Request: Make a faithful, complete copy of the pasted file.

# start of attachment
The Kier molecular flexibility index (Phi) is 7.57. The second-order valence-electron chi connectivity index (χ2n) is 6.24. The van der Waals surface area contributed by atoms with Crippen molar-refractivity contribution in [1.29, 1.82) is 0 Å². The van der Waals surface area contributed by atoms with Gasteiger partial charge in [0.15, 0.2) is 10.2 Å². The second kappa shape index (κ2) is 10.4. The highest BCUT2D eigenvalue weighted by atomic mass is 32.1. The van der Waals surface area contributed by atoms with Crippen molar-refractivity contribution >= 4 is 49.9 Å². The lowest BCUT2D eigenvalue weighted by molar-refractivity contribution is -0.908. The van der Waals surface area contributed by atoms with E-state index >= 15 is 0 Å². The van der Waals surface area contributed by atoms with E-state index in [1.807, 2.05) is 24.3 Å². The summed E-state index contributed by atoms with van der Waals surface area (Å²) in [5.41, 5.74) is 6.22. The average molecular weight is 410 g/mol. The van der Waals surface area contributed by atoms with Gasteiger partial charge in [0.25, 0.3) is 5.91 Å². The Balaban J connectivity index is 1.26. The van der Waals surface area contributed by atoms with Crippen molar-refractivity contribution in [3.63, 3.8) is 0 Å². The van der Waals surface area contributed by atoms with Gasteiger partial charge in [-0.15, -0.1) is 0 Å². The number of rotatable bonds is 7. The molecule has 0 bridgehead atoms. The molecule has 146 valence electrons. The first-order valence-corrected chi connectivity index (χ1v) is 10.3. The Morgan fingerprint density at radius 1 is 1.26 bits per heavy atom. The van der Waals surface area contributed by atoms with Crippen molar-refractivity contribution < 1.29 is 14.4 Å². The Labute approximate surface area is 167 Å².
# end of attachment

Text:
The Kier molecular flexibility index (Phi) is 7.57. The second-order valence-electron chi connectivity index (χ2n) is 6.24. The van der Waals surface area contributed by atoms with Crippen molar-refractivity contribution in [1.29, 1.82) is 0 Å². The van der Waals surface area contributed by atoms with Gasteiger partial charge in [0.15, 0.2) is 10.2 Å². The second kappa shape index (κ2) is 10.4. The highest BCUT2D eigenvalue weighted by atomic mass is 32.1. The van der Waals surface area contributed by atoms with Crippen molar-refractivity contribution >= 4 is 49.9 Å². The lowest BCUT2D eigenvalue weighted by molar-refractivity contribution is -0.908. The van der Waals surface area contributed by atoms with E-state index >= 15 is 0 Å². The van der Waals surface area contributed by atoms with E-state index in [1.807, 2.05) is 24.3 Å². The summed E-state index contributed by atoms with van der Waals surface area (Å²) in [5.41, 5.74) is 6.22. The average molecular weight is 410 g/mol. The van der Waals surface area contributed by atoms with Gasteiger partial charge in [0.25, 0.3) is 5.91 Å². The Balaban J connectivity index is 1.26. The van der Waals surface area contributed by atoms with Crippen molar-refractivity contribution in [3.63, 3.8) is 0 Å². The van der Waals surface area contributed by atoms with Gasteiger partial charge in [-0.15, -0.1) is 0 Å². The number of rotatable bonds is 7. The molecule has 0 bridgehead atoms. The molecule has 146 valence electrons. The first-order valence-corrected chi connectivity index (χ1v) is 10.3. The Morgan fingerprint density at radius 1 is 1.26 bits per heavy atom. The van der Waals surface area contributed by atoms with Crippen molar-refractivity contribution < 1.29 is 14.4 Å². The Labute approximate surface area is 167 Å².